“The eco system is the extractive sector of the economy, garbage dumps, stuff like that and we can recycle these materials faster and faster and the economy grows. In this picture the economy is growing into the void. Economic growth in this vision does not entail encroachment on anything else. There is no opportunity cost, nothing has to be sacrificed as the economy expands, so who could be against growth? It doesn’t increase the scarcity of anything else. It doesn’t encroach on anything. There’s no opportunity cost. In fact growth just relaxes scarcity among all parts within the economy so the idea that there is anything problematic with growth is utter nonsense and this is the way the world is.”
Image source here.
However, over the past thirty years or so there’s been increasing concern that some things just can’t be priced accurately enough, and perhaps shouldn’t be priced at all. A lot of people now are saying that trying to solve environmental and social problems through pricing is problematic, and probably impossible in any case. So the way they have thought about it is, we’ll keep our current system of pricing because it’s necessary but we’ll combine it with other, non-monetary measures of well-being and give them equal weight with the pricing. This is called the triple bottom line, in which economy, society and the ecosystem are all given equal weight and the challenge is to find the common ground between them all.
The problem with this is that in reality, the economy can’t function at all unless society is functioning, and society can’t function at all unless the environment is functioning. So a more accurate way to show the relationship between those three things would be something like this.
Or better yet, the next image, which incorporates the sustainable development goals. You can see that the economic goals rest on the social goals, which in turn rest on the environmental goals. As I already mentioned, the environment – biodiversity – is the hidden infrastructure which everything else rests on. It’s our life support system. It’s not that the environmental goals are more important to our wellbeing than the others, but rather that they’re necessary in order to achieve the others, whereas the reverse doesn’t hold. I should mention also that one of the economic goals, SDG8, which includes economic growth, is quite problematic and threatens to undermine the other SDGs. More about that later.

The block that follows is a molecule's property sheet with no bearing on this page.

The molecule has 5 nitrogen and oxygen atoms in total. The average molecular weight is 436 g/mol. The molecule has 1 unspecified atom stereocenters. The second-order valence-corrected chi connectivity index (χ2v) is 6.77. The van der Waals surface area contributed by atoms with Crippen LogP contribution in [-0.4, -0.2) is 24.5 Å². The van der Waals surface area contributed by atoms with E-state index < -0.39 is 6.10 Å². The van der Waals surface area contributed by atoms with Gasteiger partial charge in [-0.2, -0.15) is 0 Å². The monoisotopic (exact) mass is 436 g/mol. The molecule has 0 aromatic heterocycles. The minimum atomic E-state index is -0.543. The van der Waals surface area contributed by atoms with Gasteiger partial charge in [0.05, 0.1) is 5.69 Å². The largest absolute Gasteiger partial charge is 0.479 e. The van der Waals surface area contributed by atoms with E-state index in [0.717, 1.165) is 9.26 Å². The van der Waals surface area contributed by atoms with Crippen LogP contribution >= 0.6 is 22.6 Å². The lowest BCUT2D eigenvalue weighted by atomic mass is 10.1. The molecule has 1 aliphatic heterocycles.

So how might an economy be constructed which takes into account this hierarchy, with environmental protection being prioritised? Here’s one suggestion from the ecological economist Kate Raworth, who works in Oxford and Cambridge. This is called the ‘doughnut economy’. The hole of the doughnut is the place where people’s survival needs aren’t adequately met. She’s put those needs in there: water, food, health and so on. The outer edge is the place where biosphere limits are reached. They’re the same limits as we looked at earlier, from the Stockholm Resilience Centre. We need to find a way to live in the doughnut.
Below is a handy list of ways to think like a 21st century economist, also from Kate Raworth. The word ‘growth’ crops up a lot in the left column, which describes 20th century economics. The right column instead has phrases like ‘distributive by design, regenerative by design’. The one place where it mentions growth is at the end, where it says ‘growth agnostic’.
It’s clear that the doughnut, in which the economy is embedded in society and the environment, differs quite wildly from the standard macroeconomic vision we saw in slide 7, or even the triple bottom line one in slide 8. There are two very, very different paradigms here. Here’s Herman Daly on that:
Image source here.
“Now I think it is very difficult to argue across those two paradigms. It’s like Ptolemy and Copernicus arguing back and forth. You can present evidence but basically it’s just a matter of just how you want to look at it. That’s not to say that one way is not better than the other, but it’s hard to force the argument.
“In an effort to be as fair as I can, let me make a qualification to this interpretation that I am giving. The brown stuff in this picture [the ‘Ecosystem as a subsystem of macroeconomy’ diagram above]…to be fair to the economists they’re thinking of that brown stuff as GDP rather than tonnes and barrels and so forth. So, as it has a value dimension rather than a purely physical dimension, it’s not fair to say that they’re thinking physical things will grow forever. What they’re really thinking is that value will grow forever.”
This growth in value is what’s now generally known as ‘green growth’ – growth that doesn’t damage the environment.
I always find this graphic promoting green growth amusing because as far as I know, whoever drew it did sincerely believe in green growth, but if you look at its trunk you can see how incredibly unbalanced that tree is. In real life there’s no way that tree would stay upright. The trunk would just crash over to the right immediately and take the whole arrow down with it. (Note added when uploading this talk: I tried to track down the source of this file but it doesn’t seem to be available online any longer!)